In all of the four novels we have read in this section, each character had to face something they rather not worry about. In Mrs. Dalloway, Mrs. Dalloway is struggling to put a party together and is questioning her relationship with her husband, in As I lay Dying, Addie Bundren’s family is trying to figure out why the murder happened, in Their Eyes Were Watching God, Janie tells her story of being Aferican-American during the slavery period, and lastly in Untouchable, Bakha is torn between following Christianity or following the teachings of Ghandi.
In each of these novels, the reader can learn about other people’s lives, and think outside of their own world. Each novel tells a great meaningful story that can be relatable to everyday life.
Blossoming pear tree ~ “It had called her to come and gaze on a mystery. From barren brown stems to glistening leaf-buds; from the leaf-buds to snowy virginity of bloom. It stirred her tremendously…She was stretched on her back beneath the pear tree soaking in the alto chant of the visiting bees, the gold of the sign and the panting breath of the breeze when the inaudible voice of it all came to her. She saw the dust-baring bee sink into the sanctum of the bloom; the thousand sister-calyxes arch to meet the love and embrace in the ecstatic shiver of the tree from root to tiniest branch creaming in every blossom and frothing with delight. So this was a marriage!” Hurston, Zora Neale. Their Eyes Were Watching God. New York: First Perennial Classics, 1998. Print. (pg.10-11).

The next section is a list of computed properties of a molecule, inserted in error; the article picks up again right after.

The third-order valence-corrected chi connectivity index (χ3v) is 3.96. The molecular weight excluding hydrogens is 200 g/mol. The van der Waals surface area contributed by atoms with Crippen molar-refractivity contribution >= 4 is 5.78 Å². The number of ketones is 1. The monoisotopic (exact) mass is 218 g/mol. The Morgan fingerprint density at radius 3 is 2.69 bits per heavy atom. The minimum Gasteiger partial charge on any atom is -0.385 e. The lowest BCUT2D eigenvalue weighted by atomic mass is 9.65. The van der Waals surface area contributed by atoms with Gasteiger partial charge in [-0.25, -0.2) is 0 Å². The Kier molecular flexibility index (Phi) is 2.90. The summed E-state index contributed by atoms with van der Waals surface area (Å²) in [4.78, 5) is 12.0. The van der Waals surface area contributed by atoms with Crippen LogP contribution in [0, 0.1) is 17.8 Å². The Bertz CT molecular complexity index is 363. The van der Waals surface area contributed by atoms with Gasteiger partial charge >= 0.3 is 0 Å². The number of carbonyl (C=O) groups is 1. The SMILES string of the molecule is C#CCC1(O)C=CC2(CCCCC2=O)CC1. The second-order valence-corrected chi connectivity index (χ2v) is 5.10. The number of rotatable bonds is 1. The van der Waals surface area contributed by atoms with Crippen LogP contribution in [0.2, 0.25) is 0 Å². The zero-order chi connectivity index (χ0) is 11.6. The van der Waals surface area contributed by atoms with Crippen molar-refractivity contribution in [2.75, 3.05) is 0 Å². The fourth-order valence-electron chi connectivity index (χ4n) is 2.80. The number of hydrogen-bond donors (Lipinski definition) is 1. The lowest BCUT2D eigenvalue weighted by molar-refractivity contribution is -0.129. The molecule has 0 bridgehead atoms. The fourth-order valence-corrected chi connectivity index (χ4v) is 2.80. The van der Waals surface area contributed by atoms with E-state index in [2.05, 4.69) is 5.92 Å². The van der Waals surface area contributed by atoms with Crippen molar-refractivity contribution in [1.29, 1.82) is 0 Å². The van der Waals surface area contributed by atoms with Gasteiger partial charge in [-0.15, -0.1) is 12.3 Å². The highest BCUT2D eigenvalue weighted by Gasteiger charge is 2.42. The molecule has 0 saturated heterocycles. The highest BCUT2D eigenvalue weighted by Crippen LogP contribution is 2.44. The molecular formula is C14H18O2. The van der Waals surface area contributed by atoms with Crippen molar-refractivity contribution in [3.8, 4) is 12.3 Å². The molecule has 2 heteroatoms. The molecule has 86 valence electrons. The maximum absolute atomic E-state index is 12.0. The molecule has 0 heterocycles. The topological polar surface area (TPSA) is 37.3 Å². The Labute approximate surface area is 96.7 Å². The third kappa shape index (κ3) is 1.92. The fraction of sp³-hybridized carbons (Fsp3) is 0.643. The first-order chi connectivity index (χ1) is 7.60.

“It was a lonesome place like a stump in the middle of the woods where nobody had ever been. The house was absent of flavor, too. But anyhow Janie went on inside wait for love to begin” (pg. 21-22).
The contrast between the glorious bloom of adolescence and the lonely tree stump of marriage ~ a metaphor of lust and love. Janie is ruled by these feelings.